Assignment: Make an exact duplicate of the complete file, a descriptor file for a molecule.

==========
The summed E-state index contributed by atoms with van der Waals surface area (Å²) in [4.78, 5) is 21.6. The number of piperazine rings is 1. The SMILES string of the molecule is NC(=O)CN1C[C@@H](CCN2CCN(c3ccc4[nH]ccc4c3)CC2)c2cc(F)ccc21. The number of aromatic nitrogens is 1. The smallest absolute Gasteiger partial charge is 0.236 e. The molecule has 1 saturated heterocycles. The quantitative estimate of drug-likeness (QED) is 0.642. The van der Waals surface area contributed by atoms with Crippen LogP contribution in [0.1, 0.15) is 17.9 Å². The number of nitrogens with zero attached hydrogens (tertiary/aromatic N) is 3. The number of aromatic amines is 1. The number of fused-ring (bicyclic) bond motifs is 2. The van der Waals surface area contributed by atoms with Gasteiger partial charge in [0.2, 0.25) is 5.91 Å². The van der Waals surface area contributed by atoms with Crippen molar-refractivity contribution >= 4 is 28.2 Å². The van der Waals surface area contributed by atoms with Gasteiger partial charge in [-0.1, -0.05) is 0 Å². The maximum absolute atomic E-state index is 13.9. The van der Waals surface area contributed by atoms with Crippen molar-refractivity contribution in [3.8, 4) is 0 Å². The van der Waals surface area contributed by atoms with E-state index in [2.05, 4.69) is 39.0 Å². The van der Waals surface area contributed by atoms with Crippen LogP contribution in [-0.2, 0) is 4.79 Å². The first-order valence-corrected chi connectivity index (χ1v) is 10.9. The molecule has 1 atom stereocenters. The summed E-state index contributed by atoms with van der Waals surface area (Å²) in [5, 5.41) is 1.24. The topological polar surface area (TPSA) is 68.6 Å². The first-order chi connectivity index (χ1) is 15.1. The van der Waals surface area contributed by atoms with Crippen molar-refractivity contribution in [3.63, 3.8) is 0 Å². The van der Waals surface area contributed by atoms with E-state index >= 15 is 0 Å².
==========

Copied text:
The summed E-state index contributed by atoms with van der Waals surface area (Å²) in [4.78, 5) is 21.6. The number of piperazine rings is 1. The SMILES string of the molecule is NC(=O)CN1C[C@@H](CCN2CCN(c3ccc4[nH]ccc4c3)CC2)c2cc(F)ccc21. The number of aromatic nitrogens is 1. The smallest absolute Gasteiger partial charge is 0.236 e. The molecule has 1 saturated heterocycles. The quantitative estimate of drug-likeness (QED) is 0.642. The van der Waals surface area contributed by atoms with Crippen LogP contribution in [0.1, 0.15) is 17.9 Å². The number of nitrogens with zero attached hydrogens (tertiary/aromatic N) is 3. The number of aromatic amines is 1. The number of fused-ring (bicyclic) bond motifs is 2. The van der Waals surface area contributed by atoms with Gasteiger partial charge in [0.2, 0.25) is 5.91 Å². The van der Waals surface area contributed by atoms with Crippen molar-refractivity contribution >= 4 is 28.2 Å². The van der Waals surface area contributed by atoms with Gasteiger partial charge in [-0.1, -0.05) is 0 Å². The maximum absolute atomic E-state index is 13.9. The van der Waals surface area contributed by atoms with Crippen molar-refractivity contribution in [3.8, 4) is 0 Å². The van der Waals surface area contributed by atoms with E-state index in [2.05, 4.69) is 39.0 Å². The van der Waals surface area contributed by atoms with Crippen LogP contribution in [-0.2, 0) is 4.79 Å². The first-order valence-corrected chi connectivity index (χ1v) is 10.9. The molecule has 1 atom stereocenters. The summed E-state index contributed by atoms with van der Waals surface area (Å²) in [5, 5.41) is 1.24. The topological polar surface area (TPSA) is 68.6 Å². The first-order chi connectivity index (χ1) is 15.1. The van der Waals surface area contributed by atoms with Crippen molar-refractivity contribution in [3.63, 3.8) is 0 Å². The van der Waals surface area contributed by atoms with E-state index >= 15 is 0 Å².